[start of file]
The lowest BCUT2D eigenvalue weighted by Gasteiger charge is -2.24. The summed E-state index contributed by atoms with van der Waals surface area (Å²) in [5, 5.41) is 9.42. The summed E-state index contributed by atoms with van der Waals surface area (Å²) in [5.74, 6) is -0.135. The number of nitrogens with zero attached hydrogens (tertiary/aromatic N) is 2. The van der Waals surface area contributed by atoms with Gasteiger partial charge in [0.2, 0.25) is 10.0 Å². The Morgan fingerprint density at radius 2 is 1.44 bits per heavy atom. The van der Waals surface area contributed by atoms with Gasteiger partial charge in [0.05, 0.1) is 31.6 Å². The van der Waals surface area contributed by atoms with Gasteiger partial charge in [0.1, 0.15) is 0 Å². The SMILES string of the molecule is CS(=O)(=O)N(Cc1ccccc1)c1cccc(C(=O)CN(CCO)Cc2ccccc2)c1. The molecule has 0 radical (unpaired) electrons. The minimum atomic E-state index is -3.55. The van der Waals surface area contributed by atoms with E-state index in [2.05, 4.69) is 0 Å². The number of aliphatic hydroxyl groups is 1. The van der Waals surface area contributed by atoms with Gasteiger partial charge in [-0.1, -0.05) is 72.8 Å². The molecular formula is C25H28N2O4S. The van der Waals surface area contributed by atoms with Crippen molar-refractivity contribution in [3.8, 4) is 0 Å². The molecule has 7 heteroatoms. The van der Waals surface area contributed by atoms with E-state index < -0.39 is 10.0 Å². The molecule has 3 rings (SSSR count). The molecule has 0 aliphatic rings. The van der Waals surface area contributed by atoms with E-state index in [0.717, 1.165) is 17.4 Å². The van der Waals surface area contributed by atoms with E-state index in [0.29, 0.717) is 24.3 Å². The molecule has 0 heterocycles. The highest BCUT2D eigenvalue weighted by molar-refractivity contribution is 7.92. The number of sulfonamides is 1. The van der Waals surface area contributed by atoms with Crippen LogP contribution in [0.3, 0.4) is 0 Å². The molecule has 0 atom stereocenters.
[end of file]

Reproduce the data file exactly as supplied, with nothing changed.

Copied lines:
The lowest BCUT2D eigenvalue weighted by Gasteiger charge is -2.24. The summed E-state index contributed by atoms with van der Waals surface area (Å²) in [5, 5.41) is 9.42. The summed E-state index contributed by atoms with van der Waals surface area (Å²) in [5.74, 6) is -0.135. The number of nitrogens with zero attached hydrogens (tertiary/aromatic N) is 2. The van der Waals surface area contributed by atoms with Gasteiger partial charge in [0.2, 0.25) is 10.0 Å². The Morgan fingerprint density at radius 2 is 1.44 bits per heavy atom. The van der Waals surface area contributed by atoms with Gasteiger partial charge in [0.05, 0.1) is 31.6 Å². The van der Waals surface area contributed by atoms with Gasteiger partial charge in [0.1, 0.15) is 0 Å². The SMILES string of the molecule is CS(=O)(=O)N(Cc1ccccc1)c1cccc(C(=O)CN(CCO)Cc2ccccc2)c1. The molecule has 0 radical (unpaired) electrons. The minimum atomic E-state index is -3.55. The van der Waals surface area contributed by atoms with E-state index in [2.05, 4.69) is 0 Å². The number of aliphatic hydroxyl groups is 1. The van der Waals surface area contributed by atoms with Gasteiger partial charge in [-0.1, -0.05) is 72.8 Å². The molecular formula is C25H28N2O4S. The van der Waals surface area contributed by atoms with Crippen molar-refractivity contribution in [3.8, 4) is 0 Å². The molecule has 7 heteroatoms. The van der Waals surface area contributed by atoms with E-state index < -0.39 is 10.0 Å². The molecule has 3 rings (SSSR count). The molecule has 0 aliphatic rings. The van der Waals surface area contributed by atoms with E-state index in [0.717, 1.165) is 17.4 Å². The van der Waals surface area contributed by atoms with E-state index in [0.29, 0.717) is 24.3 Å². The molecule has 0 heterocycles. The highest BCUT2D eigenvalue weighted by molar-refractivity contribution is 7.92. The number of sulfonamides is 1. The van der Waals surface area contributed by atoms with Crippen LogP contribution in [0.3, 0.4) is 0 Å². The molecule has 0 atom stereocenters.